I purchased it, because I am the Queen of trying things for my group. To see if something our Lipedema bodies can do, and if I find it helpful for caring for our condition.
This was a great deal, as the Cubii Pro lists for around $350. The Cubii Jr. runs around $250. Pro comes with Bluetooth connectivity that wirelessly connects to a mobile app to help you keep track of your progress. Please note that this post contains affiliate links and I may earn a small commission if you click on the link and purchase the item (at no additional cost to you). It does in no way alter the review I provide for any item.
The Cubii came well packaged, included a screwdriver and 4 small screws to put it together (which took under five minutes). It has a handle and weighs about 25 pounds. The deal I purchased came with (2) Therabands, which you can feed through the handle on the Cubii to add in arm movements (again, great for moving our lymphatics and reducing swelling).
It fits under my dining room table, and my knees do not hit the table when using it, although the center support beam on my dining room table does prevent the Cubii from sliding back as far as I would like - an easy fix is to move my chair back, but ideally I would not have to adjust my chair, so I could use effortlessly throughout the workday.
It definitely pumps your ankles, which is great for moving our lymphatics, which reduces the swelling in our legs. It also targets your core (use good posture), calves, quads, glutes and hammies.
Try pedaling forwards and backwards for targeting different muscles, as well as varying your foot positions (having your foot further forward vs. further back on the foot pedal - each will engage difference muscles and parts of the foot). I was surprised at how quickly my muscles felt the movements, especially my quads, I could tell my body was not used to moving in this direction, similar to a seated knee lift, and it was nice to feel those muscles getting a good workout.
There is a resistance dial on the front (goes up to an 8), the higher the number the more resistance, and it is pretty challenging on 8, I am using at a 5 most of the time, and bump up the resistance if I want a more challenging experience.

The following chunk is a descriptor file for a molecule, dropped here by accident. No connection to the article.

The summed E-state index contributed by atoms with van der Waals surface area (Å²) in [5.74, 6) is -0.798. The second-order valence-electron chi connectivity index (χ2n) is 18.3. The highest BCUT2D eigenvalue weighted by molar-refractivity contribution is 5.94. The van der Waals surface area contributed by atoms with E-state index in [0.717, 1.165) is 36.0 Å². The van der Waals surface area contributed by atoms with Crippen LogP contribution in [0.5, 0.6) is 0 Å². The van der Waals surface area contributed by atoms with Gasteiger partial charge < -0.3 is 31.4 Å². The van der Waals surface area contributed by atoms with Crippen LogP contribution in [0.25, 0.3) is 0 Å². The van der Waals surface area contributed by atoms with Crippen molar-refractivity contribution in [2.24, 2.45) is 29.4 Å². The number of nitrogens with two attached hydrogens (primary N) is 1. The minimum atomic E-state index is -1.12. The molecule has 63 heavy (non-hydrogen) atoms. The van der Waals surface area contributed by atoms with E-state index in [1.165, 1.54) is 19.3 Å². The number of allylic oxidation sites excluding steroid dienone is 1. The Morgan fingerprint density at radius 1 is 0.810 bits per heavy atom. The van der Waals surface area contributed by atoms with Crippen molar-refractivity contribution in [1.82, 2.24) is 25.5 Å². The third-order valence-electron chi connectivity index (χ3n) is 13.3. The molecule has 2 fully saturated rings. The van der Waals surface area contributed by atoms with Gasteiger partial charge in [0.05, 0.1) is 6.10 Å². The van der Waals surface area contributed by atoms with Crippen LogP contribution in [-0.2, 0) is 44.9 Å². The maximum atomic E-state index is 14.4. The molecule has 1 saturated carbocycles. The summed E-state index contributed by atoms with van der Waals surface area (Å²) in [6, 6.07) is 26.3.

I began using Cubii while checking emails, then when watching TV (after work) I would use during commercials. Fitting in small increments keeps you active.
PLUS: it really helps move those hip flexors! Key when you have a desk job.
I have not charged it once, I just use it manually. Mainly because the cord does not reach the Cubii while it is under my table, so I would have to move it out and charge it, then move it back in. Not a too heavy thing (again about 25 pounds), but more a convenience thing, and I don't have a need to track my friends on the bluetooth, but I would like to know stride, mileage, time, etc. So eventually I'll plug it in and give it a go.
The bonus on the weight of the machine, is it doesn't seem to move while you are using it, the weight keeps it stationary, which is a good thing. It is built solid.
There were (2) other pieces in the box, 2 wheel stabilizers, if you use while seated at a chair that has wheels, the front two wheels would sit in the stabilizers and thus not roll when you pedal. Smart!
Summary: I think this is a good option (if in your budget) for those with limited mobility, like many with later stage Lipedema, or if you are just starting to get active, or recovering from an injury (knee, hip, ankle). It is very easy on your joints, especially those knees. But if you are looking to replace gym (cardio) type workouts (treadmill, bike or standing elliptical), this will probably not give you what you need. This is a seated option only, they include warnings to not stand on it.
I am dealing with some plantar fasciitis (heel pain), and using the Cubii does not seem to cause any additional pain, like standing seems to do.